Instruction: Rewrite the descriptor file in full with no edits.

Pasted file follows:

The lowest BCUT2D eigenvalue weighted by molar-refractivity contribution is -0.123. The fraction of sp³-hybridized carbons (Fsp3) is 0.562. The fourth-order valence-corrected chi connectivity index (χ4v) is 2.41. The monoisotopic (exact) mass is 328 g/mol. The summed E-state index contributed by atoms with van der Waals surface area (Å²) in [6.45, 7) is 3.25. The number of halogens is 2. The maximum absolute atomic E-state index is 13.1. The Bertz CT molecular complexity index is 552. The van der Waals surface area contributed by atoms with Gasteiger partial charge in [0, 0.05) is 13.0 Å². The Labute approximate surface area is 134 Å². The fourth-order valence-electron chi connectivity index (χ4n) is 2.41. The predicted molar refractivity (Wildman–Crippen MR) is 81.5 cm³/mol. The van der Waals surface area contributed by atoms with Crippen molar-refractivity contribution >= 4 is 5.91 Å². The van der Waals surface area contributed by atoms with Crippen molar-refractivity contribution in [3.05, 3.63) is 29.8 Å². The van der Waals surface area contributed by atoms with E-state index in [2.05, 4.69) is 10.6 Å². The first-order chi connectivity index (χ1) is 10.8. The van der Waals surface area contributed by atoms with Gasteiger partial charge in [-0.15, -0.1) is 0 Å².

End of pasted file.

The lowest BCUT2D eigenvalue weighted by molar-refractivity contribution is -0.123. The fraction of sp³-hybridized carbons (Fsp3) is 0.562. The fourth-order valence-corrected chi connectivity index (χ4v) is 2.41. The monoisotopic (exact) mass is 328 g/mol. The summed E-state index contributed by atoms with van der Waals surface area (Å²) in [6.45, 7) is 3.25. The number of halogens is 2. The maximum absolute atomic E-state index is 13.1. The Bertz CT molecular complexity index is 552. The van der Waals surface area contributed by atoms with Gasteiger partial charge in [0, 0.05) is 13.0 Å². The Labute approximate surface area is 134 Å². The fourth-order valence-electron chi connectivity index (χ4n) is 2.41. The predicted molar refractivity (Wildman–Crippen MR) is 81.5 cm³/mol. The van der Waals surface area contributed by atoms with Crippen molar-refractivity contribution >= 4 is 5.91 Å². The van der Waals surface area contributed by atoms with Crippen molar-refractivity contribution in [3.05, 3.63) is 29.8 Å². The van der Waals surface area contributed by atoms with E-state index in [2.05, 4.69) is 10.6 Å². The first-order chi connectivity index (χ1) is 10.8. The van der Waals surface area contributed by atoms with Gasteiger partial charge in [-0.15, -0.1) is 0 Å².